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Title: Effect of a maternal inflammatory challenge during the preimplantation period on offspring development and phenotype
Author: Williams, Charlotte Lucy
ISNI:       0000 0004 2677 3124
Awarding Body: University of Southampton
Current Institution: University of Southampton
Date of Award: 2009
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The preimplantation mammalian embryo is sensitive to its immediate surroundings: alterations to its in vitro or in vivo environment can affect not only the immediate events of blastocyst formation, but can also give rise to long-term phenotypic consequences during fetal and/or postnatal life. For example, rodent studies have shown that maternal under-nutrition during preimplantation gestation can lead to increased risk of cardiovascular, metabolic and behavioural abnormalities in the adult offspring. Do other types of maternal challenge similarly impact on the developmental programme with long-lasting consequences? Infection and injury are common in everyday life and normally result in altered homeostasis and generation of an inflammatory response. The aim of my thesis was to study the effects of an inflammatory environment during preimplantation development on the phenotype of the blastocyst, fetus and offspring postnatally. In the first part of the study mouse embryos were cultured in vitro in the presence of medium only (control) or increasing concentrations (1-1000 pg/ml) of the inflammatory cytokine, interferon γ (IFN-γ). The second part of the study focused on an in vivo model of maternal systemic inflammation where saline (control), 10, 50 or 150 μg/kg lipopolysaccharide (LPS) was administered intraperitoneally (i.p.) to female mice on gestational day 0.5 (GD 0.5). In vitro culture of mouse embryos with select higher concentrations of IFN-γ resulted in a greater proportion of cavitated embryos (1000 pg/ml) and reduced inner cell mass (ICM) cell number (10 and 1000 pg/ml) without affecting trophectoderm (TE) cell number. In vivo, generation of a maternal systemic inflammatory response to LPS administration was confirmed initially. LPS treatment induced sickness behaviour, weight loss and increased the serum concentration of several cytokines, e.g. interleukin-1β (IL-1β) and tumour necrosis factor-α (TNF-α). Prenatally, the maternal inflammatory challenge resulted in reduced ICM cell number and reduced ICM:TE cell ratio in GD 3.5 blastocysts, but did not affect the number of embryos generated or GD 17 litter size. Furthermore, the GD 17 conceptus was normal in terms of weight of the extra-embryonic tissues and fetal organs. Postnatally, the systemic maternal inflammatory challenge did not alter litter size, birth weight or growth, but did result in altered behaviour, organ/body weight ratios and immune status of adult offspring. In particular, male offspring from 150 μg/kg LPS treated mothers displayed reduced levels of locomotor and exploratory related activity, increased mass of specific fat-pads and increased body mass index (BMI). Furthermore, male offspring from 150 μg/kg LPS treated mothers displayed altered splenic T and B lymphocyte populations with the percentage of B lymphocytes reduced and the percentage of T lymphocytes increased. Both male and female offspring from LPS treated mothers had lower concentrations of 3 a number of serum cytokines and chemokines, either basally or after directly receiving their own LPS challenge. My work using a mouse model has shown that maternal inflammation during preimplantation gestation can permanently change the developmental programme, leading to altered adult phenotype, affecting diverse physiological systems. This study implicates maternal immune status during very early gestation as critical in the health of the next generation.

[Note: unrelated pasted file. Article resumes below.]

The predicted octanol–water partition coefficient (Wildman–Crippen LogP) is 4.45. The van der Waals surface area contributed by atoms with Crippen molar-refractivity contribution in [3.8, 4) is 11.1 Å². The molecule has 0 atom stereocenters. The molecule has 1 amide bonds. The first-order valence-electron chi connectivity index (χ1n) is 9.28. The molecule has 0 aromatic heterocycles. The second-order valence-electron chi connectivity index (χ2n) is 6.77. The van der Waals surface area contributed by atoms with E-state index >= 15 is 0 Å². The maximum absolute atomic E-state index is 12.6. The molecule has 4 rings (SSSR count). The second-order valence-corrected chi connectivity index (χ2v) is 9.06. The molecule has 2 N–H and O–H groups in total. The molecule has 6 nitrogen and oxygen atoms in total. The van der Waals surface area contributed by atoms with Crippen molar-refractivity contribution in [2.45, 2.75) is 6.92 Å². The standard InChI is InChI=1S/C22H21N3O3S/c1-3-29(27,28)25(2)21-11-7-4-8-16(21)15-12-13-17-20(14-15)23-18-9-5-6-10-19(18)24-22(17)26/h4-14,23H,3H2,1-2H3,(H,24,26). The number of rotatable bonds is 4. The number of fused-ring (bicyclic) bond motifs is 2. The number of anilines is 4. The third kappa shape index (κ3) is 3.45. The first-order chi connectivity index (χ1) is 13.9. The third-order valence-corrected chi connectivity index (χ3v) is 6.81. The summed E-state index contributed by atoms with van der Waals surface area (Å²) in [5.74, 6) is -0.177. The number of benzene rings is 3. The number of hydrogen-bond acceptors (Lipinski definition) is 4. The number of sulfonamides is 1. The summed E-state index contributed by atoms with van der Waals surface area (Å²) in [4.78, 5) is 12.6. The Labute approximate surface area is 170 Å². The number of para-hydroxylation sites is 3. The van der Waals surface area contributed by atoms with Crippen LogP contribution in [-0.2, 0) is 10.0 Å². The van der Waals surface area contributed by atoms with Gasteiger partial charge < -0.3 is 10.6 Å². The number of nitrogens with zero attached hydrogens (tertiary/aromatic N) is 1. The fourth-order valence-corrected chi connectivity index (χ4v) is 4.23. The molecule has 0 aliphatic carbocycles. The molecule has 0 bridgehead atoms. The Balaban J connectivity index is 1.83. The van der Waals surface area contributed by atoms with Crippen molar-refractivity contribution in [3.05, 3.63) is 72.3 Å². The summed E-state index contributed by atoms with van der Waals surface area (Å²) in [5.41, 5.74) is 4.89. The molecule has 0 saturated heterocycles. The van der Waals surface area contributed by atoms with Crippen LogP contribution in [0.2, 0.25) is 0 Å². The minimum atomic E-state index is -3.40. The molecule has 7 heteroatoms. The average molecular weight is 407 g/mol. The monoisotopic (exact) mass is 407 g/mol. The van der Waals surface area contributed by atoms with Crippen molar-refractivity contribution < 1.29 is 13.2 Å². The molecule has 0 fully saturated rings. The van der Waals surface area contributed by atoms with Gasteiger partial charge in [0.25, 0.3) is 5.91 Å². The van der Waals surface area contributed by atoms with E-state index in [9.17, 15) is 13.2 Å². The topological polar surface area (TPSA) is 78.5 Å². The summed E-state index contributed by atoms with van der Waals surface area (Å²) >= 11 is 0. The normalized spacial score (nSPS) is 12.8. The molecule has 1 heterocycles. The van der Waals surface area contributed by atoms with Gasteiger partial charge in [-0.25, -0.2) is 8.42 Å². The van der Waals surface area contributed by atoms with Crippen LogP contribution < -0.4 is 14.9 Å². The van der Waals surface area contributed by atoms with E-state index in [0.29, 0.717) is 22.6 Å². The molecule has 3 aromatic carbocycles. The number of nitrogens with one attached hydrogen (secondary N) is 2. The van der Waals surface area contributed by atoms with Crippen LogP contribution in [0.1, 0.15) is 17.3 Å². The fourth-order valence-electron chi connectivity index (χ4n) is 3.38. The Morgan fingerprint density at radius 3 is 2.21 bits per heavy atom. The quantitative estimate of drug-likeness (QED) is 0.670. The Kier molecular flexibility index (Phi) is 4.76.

Supervisor: Fleming, Thomas Sponsor: Not available
Qualification Name: Thesis (Ph.D.) Qualification Level: Doctoral
EThOS ID:  DOI: Not available
Keywords: QH301 Biology